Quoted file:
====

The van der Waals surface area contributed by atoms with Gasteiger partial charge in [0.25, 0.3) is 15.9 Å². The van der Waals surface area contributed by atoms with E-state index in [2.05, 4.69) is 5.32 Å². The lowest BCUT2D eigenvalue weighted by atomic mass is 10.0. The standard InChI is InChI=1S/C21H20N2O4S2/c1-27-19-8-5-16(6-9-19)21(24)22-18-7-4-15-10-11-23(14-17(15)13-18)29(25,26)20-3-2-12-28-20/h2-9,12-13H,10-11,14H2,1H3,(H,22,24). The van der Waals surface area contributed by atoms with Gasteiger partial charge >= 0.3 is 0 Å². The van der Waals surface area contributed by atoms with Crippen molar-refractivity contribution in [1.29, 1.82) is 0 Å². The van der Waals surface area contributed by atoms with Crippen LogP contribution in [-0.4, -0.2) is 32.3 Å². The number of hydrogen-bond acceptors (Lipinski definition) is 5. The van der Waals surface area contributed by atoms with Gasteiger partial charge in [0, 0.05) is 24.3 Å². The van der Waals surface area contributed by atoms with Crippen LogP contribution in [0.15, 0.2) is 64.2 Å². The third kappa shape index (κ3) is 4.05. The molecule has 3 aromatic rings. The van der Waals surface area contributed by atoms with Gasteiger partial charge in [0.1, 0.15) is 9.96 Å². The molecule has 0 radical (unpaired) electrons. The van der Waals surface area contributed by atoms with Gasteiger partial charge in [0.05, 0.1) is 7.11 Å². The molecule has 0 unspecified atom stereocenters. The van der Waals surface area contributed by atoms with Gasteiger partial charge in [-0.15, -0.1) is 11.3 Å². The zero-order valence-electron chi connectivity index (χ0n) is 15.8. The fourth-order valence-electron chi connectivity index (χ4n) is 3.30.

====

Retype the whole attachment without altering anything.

The van der Waals surface area contributed by atoms with Gasteiger partial charge in [0.25, 0.3) is 15.9 Å². The van der Waals surface area contributed by atoms with E-state index in [2.05, 4.69) is 5.32 Å². The lowest BCUT2D eigenvalue weighted by atomic mass is 10.0. The standard InChI is InChI=1S/C21H20N2O4S2/c1-27-19-8-5-16(6-9-19)21(24)22-18-7-4-15-10-11-23(14-17(15)13-18)29(25,26)20-3-2-12-28-20/h2-9,12-13H,10-11,14H2,1H3,(H,22,24). The van der Waals surface area contributed by atoms with Gasteiger partial charge >= 0.3 is 0 Å². The van der Waals surface area contributed by atoms with Crippen molar-refractivity contribution in [1.29, 1.82) is 0 Å². The van der Waals surface area contributed by atoms with Crippen LogP contribution in [-0.4, -0.2) is 32.3 Å². The number of hydrogen-bond acceptors (Lipinski definition) is 5. The van der Waals surface area contributed by atoms with Gasteiger partial charge in [0, 0.05) is 24.3 Å². The van der Waals surface area contributed by atoms with Crippen LogP contribution in [0.15, 0.2) is 64.2 Å². The third kappa shape index (κ3) is 4.05. The molecule has 3 aromatic rings. The van der Waals surface area contributed by atoms with Gasteiger partial charge in [0.1, 0.15) is 9.96 Å². The molecule has 0 radical (unpaired) electrons. The van der Waals surface area contributed by atoms with Gasteiger partial charge in [0.05, 0.1) is 7.11 Å². The molecule has 0 unspecified atom stereocenters. The van der Waals surface area contributed by atoms with Gasteiger partial charge in [-0.15, -0.1) is 11.3 Å². The zero-order valence-electron chi connectivity index (χ0n) is 15.8. The fourth-order valence-electron chi connectivity index (χ4n) is 3.30.